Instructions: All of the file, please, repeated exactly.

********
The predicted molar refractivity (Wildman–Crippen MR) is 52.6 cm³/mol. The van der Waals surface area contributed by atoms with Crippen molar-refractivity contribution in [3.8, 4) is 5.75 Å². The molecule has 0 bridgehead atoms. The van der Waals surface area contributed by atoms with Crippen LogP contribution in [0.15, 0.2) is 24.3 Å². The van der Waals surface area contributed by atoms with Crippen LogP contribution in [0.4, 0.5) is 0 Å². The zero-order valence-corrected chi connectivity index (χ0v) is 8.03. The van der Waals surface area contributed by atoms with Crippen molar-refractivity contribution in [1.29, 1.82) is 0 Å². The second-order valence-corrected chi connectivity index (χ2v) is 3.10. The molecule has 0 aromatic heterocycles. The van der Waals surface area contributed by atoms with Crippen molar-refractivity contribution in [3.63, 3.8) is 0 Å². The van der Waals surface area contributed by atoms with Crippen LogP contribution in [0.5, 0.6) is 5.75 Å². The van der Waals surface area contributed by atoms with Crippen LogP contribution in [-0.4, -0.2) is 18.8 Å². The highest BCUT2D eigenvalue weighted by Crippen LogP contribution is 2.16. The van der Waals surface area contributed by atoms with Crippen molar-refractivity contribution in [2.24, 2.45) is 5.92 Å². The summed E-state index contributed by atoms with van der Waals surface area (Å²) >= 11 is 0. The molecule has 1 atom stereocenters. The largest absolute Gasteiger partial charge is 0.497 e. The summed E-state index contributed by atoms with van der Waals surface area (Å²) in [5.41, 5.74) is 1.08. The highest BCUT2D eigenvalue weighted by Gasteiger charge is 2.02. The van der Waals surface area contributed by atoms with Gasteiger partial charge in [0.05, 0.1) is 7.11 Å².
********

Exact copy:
The predicted molar refractivity (Wildman–Crippen MR) is 52.6 cm³/mol. The van der Waals surface area contributed by atoms with Crippen molar-refractivity contribution in [3.8, 4) is 5.75 Å². The molecule has 0 bridgehead atoms. The van der Waals surface area contributed by atoms with Crippen LogP contribution in [0.15, 0.2) is 24.3 Å². The van der Waals surface area contributed by atoms with Crippen LogP contribution in [0.4, 0.5) is 0 Å². The zero-order valence-corrected chi connectivity index (χ0v) is 8.03. The van der Waals surface area contributed by atoms with Crippen molar-refractivity contribution in [1.29, 1.82) is 0 Å². The second-order valence-corrected chi connectivity index (χ2v) is 3.10. The molecule has 0 aromatic heterocycles. The van der Waals surface area contributed by atoms with Crippen molar-refractivity contribution in [3.63, 3.8) is 0 Å². The van der Waals surface area contributed by atoms with Crippen LogP contribution in [0.5, 0.6) is 5.75 Å². The van der Waals surface area contributed by atoms with Crippen LogP contribution in [-0.4, -0.2) is 18.8 Å². The highest BCUT2D eigenvalue weighted by Crippen LogP contribution is 2.16. The van der Waals surface area contributed by atoms with Crippen molar-refractivity contribution in [2.24, 2.45) is 5.92 Å². The summed E-state index contributed by atoms with van der Waals surface area (Å²) >= 11 is 0. The molecule has 1 atom stereocenters. The largest absolute Gasteiger partial charge is 0.497 e. The summed E-state index contributed by atoms with van der Waals surface area (Å²) in [5.41, 5.74) is 1.08. The highest BCUT2D eigenvalue weighted by Gasteiger charge is 2.02. The van der Waals surface area contributed by atoms with Gasteiger partial charge in [0.05, 0.1) is 7.11 Å².